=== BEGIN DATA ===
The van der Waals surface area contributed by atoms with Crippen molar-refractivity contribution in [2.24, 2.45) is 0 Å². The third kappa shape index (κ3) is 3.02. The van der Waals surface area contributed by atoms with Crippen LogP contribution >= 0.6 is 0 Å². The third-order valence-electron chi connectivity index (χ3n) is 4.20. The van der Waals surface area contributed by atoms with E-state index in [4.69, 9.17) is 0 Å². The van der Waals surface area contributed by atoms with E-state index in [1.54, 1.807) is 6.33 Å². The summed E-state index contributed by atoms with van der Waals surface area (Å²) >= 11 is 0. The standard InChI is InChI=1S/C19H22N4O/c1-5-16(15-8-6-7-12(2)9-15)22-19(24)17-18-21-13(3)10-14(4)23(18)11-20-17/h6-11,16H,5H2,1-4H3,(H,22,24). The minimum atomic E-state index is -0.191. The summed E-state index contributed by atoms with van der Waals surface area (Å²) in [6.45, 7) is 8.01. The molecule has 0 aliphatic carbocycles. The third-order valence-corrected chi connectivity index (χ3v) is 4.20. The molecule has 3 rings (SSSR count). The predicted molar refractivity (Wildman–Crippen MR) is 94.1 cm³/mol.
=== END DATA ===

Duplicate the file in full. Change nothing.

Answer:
The van der Waals surface area contributed by atoms with Crippen molar-refractivity contribution in [2.24, 2.45) is 0 Å². The third kappa shape index (κ3) is 3.02. The van der Waals surface area contributed by atoms with Crippen LogP contribution >= 0.6 is 0 Å². The third-order valence-electron chi connectivity index (χ3n) is 4.20. The van der Waals surface area contributed by atoms with E-state index in [4.69, 9.17) is 0 Å². The van der Waals surface area contributed by atoms with E-state index in [1.54, 1.807) is 6.33 Å². The summed E-state index contributed by atoms with van der Waals surface area (Å²) >= 11 is 0. The standard InChI is InChI=1S/C19H22N4O/c1-5-16(15-8-6-7-12(2)9-15)22-19(24)17-18-21-13(3)10-14(4)23(18)11-20-17/h6-11,16H,5H2,1-4H3,(H,22,24). The minimum atomic E-state index is -0.191. The summed E-state index contributed by atoms with van der Waals surface area (Å²) in [6.45, 7) is 8.01. The molecule has 0 aliphatic carbocycles. The third-order valence-corrected chi connectivity index (χ3v) is 4.20. The molecule has 3 rings (SSSR count). The predicted molar refractivity (Wildman–Crippen MR) is 94.1 cm³/mol.